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Putting the obvious technical glitches that're going to rob innocent people of the games they bought and paid for aside, are zero-tolerance policies ever a good idea? Ever? Years ago, I'd've thought that a zero-tolerance policy on, say, nuclear weapons in our schools was safely a good idea, but that attitude lead to that poor kid getting arrested for bringing a homemade clock to school last year.

If it weren't for the logical problems inherent in the idea, I'd say we need a zero-tolerance policy on zero-tolerance policies. This isn't going to end well, Ubisoft.

Ubisoft were quite quick to jump on Blizzard's bandwagon, weren't they?

As I've said before, cheaters get what they deserve. It's okay with a single-player game, because the only person's experience you are ruining is your own. As soon as you start doing it online, it becomes something that needs to be dealt with.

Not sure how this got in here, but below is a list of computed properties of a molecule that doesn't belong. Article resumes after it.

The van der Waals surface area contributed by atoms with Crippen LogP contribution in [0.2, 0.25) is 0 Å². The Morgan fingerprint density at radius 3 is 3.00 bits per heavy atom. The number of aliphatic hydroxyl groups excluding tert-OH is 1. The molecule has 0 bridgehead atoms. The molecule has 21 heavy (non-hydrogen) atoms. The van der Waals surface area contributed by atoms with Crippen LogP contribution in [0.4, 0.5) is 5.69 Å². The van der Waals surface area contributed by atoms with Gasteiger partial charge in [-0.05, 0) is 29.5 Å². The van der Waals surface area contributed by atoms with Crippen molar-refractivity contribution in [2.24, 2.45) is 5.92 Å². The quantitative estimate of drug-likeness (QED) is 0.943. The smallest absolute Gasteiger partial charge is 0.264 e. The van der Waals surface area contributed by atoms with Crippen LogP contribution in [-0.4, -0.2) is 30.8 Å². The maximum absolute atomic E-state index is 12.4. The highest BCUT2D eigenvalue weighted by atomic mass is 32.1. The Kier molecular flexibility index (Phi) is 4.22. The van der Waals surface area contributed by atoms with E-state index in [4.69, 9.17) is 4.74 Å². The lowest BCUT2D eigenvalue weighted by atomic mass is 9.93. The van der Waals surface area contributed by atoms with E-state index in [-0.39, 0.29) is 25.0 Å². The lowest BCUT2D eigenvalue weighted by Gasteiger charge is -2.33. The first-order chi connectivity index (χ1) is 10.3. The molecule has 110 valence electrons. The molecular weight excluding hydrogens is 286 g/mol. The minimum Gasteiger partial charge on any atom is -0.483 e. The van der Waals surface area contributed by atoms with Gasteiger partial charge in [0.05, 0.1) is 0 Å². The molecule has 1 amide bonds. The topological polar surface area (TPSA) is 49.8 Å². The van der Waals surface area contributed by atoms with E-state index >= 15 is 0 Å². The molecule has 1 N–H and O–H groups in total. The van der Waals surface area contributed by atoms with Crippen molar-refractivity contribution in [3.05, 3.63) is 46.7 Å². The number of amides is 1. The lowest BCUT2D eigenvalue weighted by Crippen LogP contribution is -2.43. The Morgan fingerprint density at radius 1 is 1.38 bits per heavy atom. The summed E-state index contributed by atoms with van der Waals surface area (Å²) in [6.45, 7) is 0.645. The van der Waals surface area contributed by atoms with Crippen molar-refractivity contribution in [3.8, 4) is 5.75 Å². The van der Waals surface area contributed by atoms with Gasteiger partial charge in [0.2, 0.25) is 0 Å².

Yes, a number of innocent people will inevitably be caught out by the system, like with Dark Souls 3, and yes, denying a person access to the game they paid for can be seen as unfair; But the non-cheaters paid for the game as well, and should have every right to enjoy the game without impatient fuck-nozzles making that difficult.

The latter outnumber the former, so which do you think developers are going to favour?

The appeals systems will absolutely need to catch up with the current permaban trend, of course they will. I'm not resolutely defending these decisions, but I can't say I blame the developers either. For some, this will be (And has been) the only way they learn.

If it's truly a problem, don't play online games.

INB4 this update breaks everything and the game becomes even easier to cheat on.